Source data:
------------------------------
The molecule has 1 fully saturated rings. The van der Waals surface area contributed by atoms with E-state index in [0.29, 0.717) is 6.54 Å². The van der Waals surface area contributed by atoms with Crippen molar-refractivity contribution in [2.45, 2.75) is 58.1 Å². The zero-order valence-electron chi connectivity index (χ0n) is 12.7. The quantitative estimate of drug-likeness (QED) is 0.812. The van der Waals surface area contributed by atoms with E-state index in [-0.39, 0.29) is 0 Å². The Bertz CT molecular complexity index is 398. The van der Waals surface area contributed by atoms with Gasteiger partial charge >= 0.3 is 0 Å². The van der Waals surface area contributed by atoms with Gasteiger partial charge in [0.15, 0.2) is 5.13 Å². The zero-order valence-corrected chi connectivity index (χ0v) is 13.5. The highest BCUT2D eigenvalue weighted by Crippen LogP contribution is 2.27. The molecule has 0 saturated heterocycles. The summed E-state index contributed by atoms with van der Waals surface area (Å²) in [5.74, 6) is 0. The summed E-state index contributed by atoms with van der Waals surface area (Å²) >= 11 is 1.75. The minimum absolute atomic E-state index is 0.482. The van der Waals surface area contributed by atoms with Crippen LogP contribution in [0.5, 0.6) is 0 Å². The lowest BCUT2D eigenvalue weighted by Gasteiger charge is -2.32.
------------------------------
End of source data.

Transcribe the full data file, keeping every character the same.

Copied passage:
The molecule has 1 fully saturated rings. The van der Waals surface area contributed by atoms with E-state index in [0.29, 0.717) is 6.54 Å². The van der Waals surface area contributed by atoms with Crippen molar-refractivity contribution in [2.45, 2.75) is 58.1 Å². The zero-order valence-electron chi connectivity index (χ0n) is 12.7. The quantitative estimate of drug-likeness (QED) is 0.812. The van der Waals surface area contributed by atoms with E-state index in [-0.39, 0.29) is 0 Å². The Bertz CT molecular complexity index is 398. The van der Waals surface area contributed by atoms with Gasteiger partial charge >= 0.3 is 0 Å². The van der Waals surface area contributed by atoms with Gasteiger partial charge in [0.15, 0.2) is 5.13 Å². The zero-order valence-corrected chi connectivity index (χ0v) is 13.5. The highest BCUT2D eigenvalue weighted by Crippen LogP contribution is 2.27. The molecule has 0 saturated heterocycles. The summed E-state index contributed by atoms with van der Waals surface area (Å²) in [5.74, 6) is 0. The summed E-state index contributed by atoms with van der Waals surface area (Å²) >= 11 is 1.75. The minimum absolute atomic E-state index is 0.482. The van der Waals surface area contributed by atoms with Crippen LogP contribution in [0.5, 0.6) is 0 Å². The lowest BCUT2D eigenvalue weighted by Gasteiger charge is -2.32.